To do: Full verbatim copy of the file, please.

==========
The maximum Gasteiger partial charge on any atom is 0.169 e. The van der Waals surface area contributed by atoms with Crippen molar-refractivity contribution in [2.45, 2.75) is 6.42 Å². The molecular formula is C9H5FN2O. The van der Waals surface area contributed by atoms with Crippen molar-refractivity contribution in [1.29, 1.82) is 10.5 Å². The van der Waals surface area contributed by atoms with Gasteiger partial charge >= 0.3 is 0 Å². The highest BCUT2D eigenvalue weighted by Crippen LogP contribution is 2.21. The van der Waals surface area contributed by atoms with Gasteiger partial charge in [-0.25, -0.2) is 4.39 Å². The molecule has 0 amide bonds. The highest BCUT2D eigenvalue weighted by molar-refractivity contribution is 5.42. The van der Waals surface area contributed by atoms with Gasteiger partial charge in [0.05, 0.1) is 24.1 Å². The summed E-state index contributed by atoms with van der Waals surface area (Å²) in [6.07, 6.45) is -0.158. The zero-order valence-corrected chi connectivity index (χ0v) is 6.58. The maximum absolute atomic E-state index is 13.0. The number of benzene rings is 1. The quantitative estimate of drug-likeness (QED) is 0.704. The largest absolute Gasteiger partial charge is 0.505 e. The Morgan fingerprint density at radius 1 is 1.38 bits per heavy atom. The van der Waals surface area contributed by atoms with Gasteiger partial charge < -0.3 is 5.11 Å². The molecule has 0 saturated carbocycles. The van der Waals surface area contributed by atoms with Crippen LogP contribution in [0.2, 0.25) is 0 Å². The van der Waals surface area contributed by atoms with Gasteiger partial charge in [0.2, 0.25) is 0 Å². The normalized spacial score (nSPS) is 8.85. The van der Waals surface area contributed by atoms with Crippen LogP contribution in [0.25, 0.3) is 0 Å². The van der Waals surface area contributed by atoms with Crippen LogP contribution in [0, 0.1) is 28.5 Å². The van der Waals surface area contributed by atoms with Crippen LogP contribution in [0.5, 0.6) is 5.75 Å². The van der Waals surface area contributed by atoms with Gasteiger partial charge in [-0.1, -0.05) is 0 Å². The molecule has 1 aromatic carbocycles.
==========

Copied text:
The maximum Gasteiger partial charge on any atom is 0.169 e. The van der Waals surface area contributed by atoms with Crippen molar-refractivity contribution in [2.45, 2.75) is 6.42 Å². The molecular formula is C9H5FN2O. The van der Waals surface area contributed by atoms with Crippen molar-refractivity contribution in [1.29, 1.82) is 10.5 Å². The van der Waals surface area contributed by atoms with Gasteiger partial charge >= 0.3 is 0 Å². The highest BCUT2D eigenvalue weighted by Crippen LogP contribution is 2.21. The van der Waals surface area contributed by atoms with Gasteiger partial charge in [-0.25, -0.2) is 4.39 Å². The molecule has 0 amide bonds. The highest BCUT2D eigenvalue weighted by molar-refractivity contribution is 5.42. The van der Waals surface area contributed by atoms with Gasteiger partial charge in [0.05, 0.1) is 24.1 Å². The summed E-state index contributed by atoms with van der Waals surface area (Å²) in [6.07, 6.45) is -0.158. The zero-order valence-corrected chi connectivity index (χ0v) is 6.58. The maximum absolute atomic E-state index is 13.0. The number of benzene rings is 1. The quantitative estimate of drug-likeness (QED) is 0.704. The largest absolute Gasteiger partial charge is 0.505 e. The Morgan fingerprint density at radius 1 is 1.38 bits per heavy atom. The van der Waals surface area contributed by atoms with Gasteiger partial charge < -0.3 is 5.11 Å². The molecule has 0 saturated carbocycles. The van der Waals surface area contributed by atoms with Crippen LogP contribution in [0.2, 0.25) is 0 Å². The van der Waals surface area contributed by atoms with Gasteiger partial charge in [0.2, 0.25) is 0 Å². The normalized spacial score (nSPS) is 8.85. The van der Waals surface area contributed by atoms with Crippen LogP contribution in [0.25, 0.3) is 0 Å². The van der Waals surface area contributed by atoms with Crippen LogP contribution in [0, 0.1) is 28.5 Å². The van der Waals surface area contributed by atoms with Crippen LogP contribution in [0.5, 0.6) is 5.75 Å². The van der Waals surface area contributed by atoms with Gasteiger partial charge in [-0.1, -0.05) is 0 Å². The molecule has 1 aromatic carbocycles.